Understanding how birds fly has been an important part of the development of commercial passenger flying, but Airbus believes flight technology is now mature enough to follow their migratory V-shaped flying patterns to save fuel and cut down on emissions amid the growing ‘flight shaming’ movement over the industry’s environmental impact.
The idea to fly in formation and allow aircraft to effectively ride on the coattails of each other could bring an up to 10% saving on fuel, lowering costs, as well as lowering carbon emissions. It is not new and others have looked at its introduction, but it would represent a fundamental change to air traffic management.
Migrating birds fly in a ‘V’ shape to save energy – a flying technique known as wake-energy retrieval. When a bird flaps its wings, air flows over the wings and swirls upwards behind the wingtips. This flow creates a wake, which is a swirling movement of air containing kinetic energy. When the energetic core of the wake drags surrounding air, it creates smooth currents known as ‘upwash,’ or air that moves upwards. When another bird enters the upwash, it immediately benefits from free lift, which enables it to stay aloft and expend a lot less energy.
The advantages of ‘wake-energy retrieval’ – the technical term for flying in upwash – have been written about for decades. However, given the aviation industry’s commitment to reduce aircraft emissions, Airbus is now taking a fresh look at how this flight technique – under its fello’fly project – could provide aircraft with free lift, enabling them to reduce engine thrust and fuel consumption.
Just like birds, every aircraft creates a wake while flying. Flying together could thus help aircraft to retrieve the lost kinetic energy by positioning a follower aircraft in the air upwash of one of the lead aircraft’s wakes.
This concept has already moved from the air to the ground and is often seen in cycle races where riders will often follow behind one another and enjoy the slipstream of the person out in front.
Several years ago, Airbus first began investigating the benefits of wake-energy retrieval for commercial aircraft. In fact, in 2016, a series of flight tests demonstrated that the highlighted significant fuel savings could be achieved when two aircraft fly approximately three kilometres apart without compromising passenger comfort. However, at this time Airbus said “air traffic management technology was not mature enough to enable aircraft to fly so close together in airspace”.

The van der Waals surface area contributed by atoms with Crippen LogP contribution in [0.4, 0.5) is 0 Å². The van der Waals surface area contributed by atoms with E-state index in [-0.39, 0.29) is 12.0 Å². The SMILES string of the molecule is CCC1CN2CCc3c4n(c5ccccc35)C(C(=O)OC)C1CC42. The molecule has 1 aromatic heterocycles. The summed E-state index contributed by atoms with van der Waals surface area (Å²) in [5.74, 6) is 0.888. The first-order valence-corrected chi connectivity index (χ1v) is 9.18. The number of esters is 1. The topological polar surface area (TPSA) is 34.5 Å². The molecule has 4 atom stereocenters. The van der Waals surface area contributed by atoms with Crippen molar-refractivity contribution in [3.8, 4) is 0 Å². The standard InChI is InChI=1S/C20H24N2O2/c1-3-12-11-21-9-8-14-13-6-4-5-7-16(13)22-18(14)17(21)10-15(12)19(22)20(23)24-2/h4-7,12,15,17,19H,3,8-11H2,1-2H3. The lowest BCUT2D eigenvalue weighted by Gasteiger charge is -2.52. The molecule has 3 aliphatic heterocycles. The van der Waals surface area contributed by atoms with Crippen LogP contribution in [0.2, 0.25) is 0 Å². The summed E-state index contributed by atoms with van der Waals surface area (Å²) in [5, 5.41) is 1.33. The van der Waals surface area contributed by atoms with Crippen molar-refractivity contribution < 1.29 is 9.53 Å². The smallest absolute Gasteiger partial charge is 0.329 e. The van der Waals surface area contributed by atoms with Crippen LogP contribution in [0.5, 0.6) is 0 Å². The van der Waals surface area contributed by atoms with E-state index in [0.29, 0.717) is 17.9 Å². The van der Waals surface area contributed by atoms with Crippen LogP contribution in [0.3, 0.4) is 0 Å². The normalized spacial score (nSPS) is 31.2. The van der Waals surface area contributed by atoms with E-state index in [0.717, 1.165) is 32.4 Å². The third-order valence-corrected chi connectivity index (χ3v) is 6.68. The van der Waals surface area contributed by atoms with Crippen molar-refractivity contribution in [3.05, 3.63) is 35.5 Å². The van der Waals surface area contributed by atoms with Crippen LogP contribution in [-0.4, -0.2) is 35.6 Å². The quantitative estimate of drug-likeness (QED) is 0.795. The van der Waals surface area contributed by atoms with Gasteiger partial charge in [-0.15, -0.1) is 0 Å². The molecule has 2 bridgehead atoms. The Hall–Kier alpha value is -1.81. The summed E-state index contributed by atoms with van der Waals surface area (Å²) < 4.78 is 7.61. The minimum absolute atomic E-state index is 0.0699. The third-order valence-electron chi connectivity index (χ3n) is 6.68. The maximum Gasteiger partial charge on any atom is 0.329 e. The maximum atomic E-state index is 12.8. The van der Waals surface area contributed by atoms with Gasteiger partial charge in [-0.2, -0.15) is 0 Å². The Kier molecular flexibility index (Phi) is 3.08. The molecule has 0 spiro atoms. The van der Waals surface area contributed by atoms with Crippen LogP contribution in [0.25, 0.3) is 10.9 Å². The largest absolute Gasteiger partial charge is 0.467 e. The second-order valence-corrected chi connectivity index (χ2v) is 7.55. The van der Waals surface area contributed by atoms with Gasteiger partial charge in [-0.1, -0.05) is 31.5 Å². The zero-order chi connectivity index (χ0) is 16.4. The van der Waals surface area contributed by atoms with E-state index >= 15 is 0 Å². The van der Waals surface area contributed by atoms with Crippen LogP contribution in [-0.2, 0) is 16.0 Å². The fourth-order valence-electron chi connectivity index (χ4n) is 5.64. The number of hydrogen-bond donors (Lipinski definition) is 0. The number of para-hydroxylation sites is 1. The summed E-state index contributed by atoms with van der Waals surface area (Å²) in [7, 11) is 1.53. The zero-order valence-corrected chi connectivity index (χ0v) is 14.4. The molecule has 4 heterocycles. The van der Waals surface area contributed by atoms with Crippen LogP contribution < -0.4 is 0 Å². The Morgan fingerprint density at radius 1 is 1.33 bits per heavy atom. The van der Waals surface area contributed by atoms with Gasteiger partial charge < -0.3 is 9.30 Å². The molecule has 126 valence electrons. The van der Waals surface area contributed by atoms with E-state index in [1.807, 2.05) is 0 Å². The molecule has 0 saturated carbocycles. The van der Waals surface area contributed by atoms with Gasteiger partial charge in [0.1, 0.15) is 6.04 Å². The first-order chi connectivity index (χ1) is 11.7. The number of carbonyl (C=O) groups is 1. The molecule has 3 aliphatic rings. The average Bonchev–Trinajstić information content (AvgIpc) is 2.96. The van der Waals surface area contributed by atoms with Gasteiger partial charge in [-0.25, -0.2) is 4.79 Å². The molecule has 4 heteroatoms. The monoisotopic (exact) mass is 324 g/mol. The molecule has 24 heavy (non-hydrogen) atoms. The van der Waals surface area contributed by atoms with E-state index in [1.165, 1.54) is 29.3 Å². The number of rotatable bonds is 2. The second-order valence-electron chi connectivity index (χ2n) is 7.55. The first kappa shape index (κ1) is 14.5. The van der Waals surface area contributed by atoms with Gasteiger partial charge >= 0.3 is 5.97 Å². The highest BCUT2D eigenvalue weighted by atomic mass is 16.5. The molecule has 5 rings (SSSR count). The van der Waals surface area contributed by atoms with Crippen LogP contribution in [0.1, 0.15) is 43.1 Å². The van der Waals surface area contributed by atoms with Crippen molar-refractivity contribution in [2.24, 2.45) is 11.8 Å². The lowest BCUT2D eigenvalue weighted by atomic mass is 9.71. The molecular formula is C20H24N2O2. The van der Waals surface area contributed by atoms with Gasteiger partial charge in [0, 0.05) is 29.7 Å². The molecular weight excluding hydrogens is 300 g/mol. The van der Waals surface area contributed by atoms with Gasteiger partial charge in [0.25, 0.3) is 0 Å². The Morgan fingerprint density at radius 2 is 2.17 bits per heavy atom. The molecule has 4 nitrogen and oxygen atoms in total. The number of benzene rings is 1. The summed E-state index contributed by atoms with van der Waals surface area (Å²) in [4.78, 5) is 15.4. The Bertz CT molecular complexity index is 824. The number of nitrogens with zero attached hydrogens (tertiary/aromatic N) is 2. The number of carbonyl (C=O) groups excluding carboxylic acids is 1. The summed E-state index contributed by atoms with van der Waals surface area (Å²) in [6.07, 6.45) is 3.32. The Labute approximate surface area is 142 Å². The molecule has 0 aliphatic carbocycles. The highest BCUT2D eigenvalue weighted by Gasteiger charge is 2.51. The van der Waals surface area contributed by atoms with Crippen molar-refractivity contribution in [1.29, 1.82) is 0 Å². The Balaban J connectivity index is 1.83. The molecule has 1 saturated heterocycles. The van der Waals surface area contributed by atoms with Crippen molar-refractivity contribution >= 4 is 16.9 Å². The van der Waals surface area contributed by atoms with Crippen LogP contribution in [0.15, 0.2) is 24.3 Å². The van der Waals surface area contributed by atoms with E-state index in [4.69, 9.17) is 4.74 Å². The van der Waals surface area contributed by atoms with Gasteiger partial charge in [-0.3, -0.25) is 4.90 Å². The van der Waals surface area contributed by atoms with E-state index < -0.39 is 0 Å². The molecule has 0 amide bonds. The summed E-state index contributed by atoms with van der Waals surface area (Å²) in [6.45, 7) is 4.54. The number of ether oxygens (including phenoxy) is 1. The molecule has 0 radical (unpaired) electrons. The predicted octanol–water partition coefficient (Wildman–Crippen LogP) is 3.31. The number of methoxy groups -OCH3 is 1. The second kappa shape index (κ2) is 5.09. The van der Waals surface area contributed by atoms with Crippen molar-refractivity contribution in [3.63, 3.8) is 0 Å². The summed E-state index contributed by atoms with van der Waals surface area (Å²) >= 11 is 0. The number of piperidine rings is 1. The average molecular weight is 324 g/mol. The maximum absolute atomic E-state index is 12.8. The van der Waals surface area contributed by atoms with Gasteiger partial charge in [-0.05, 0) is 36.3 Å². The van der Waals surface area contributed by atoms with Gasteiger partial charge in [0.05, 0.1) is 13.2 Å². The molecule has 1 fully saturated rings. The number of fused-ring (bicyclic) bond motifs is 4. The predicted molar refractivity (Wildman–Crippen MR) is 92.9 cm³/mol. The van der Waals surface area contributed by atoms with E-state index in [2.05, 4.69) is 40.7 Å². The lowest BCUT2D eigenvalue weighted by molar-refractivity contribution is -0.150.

Alongside the rise of the ‘flight shaming’ movement, what has changed just a few years later? A lot, according to Airbus. Significant technology improvements – including real-time flight tracking – are now being made and “have paved the way” for the development of the fello’fly flight demonstrator project within Airbus UpNext.
The goal of fello’fly is to prove the technical, operational and economic viability of wake-energy retrieval for commercial aircraft. “Safety is our top priority at Airbus,” says Nick Macdonald, demonstrator leader of the project. “We’re working to develop the functions necessary to assist pilots to safely stay in position behind the leader during a long-haul flight.”
The next stage of the project will see Airbus test the technology within the next six months flying two of its A350 prototypes in formation. A trial using two passenger aircraft flying in formation on long-haul routes across the Atlantic could take place with an airline partner as early as 2021 and could become industry standard during the second half of this decade.
If the fuel-reduction technology behind fello’fly proves viable, the aviation industry will benefit from a collaborative activity that demonstrates a clear commitment – between manufacturers, airlines, air navigation service providers, regulators and authorities – to reduce fuel consumption and CO2 emissions.
This would be a tremendous step on the road to sustainability. But, while Airbus is sure of the safety aspects, it will still take a lot to convince passengers. After all, we have all heard gasps from passengers in window seats when they see another aircraft more then the safe separation distance away. That could be the biggest hurdle to adopting flock flying.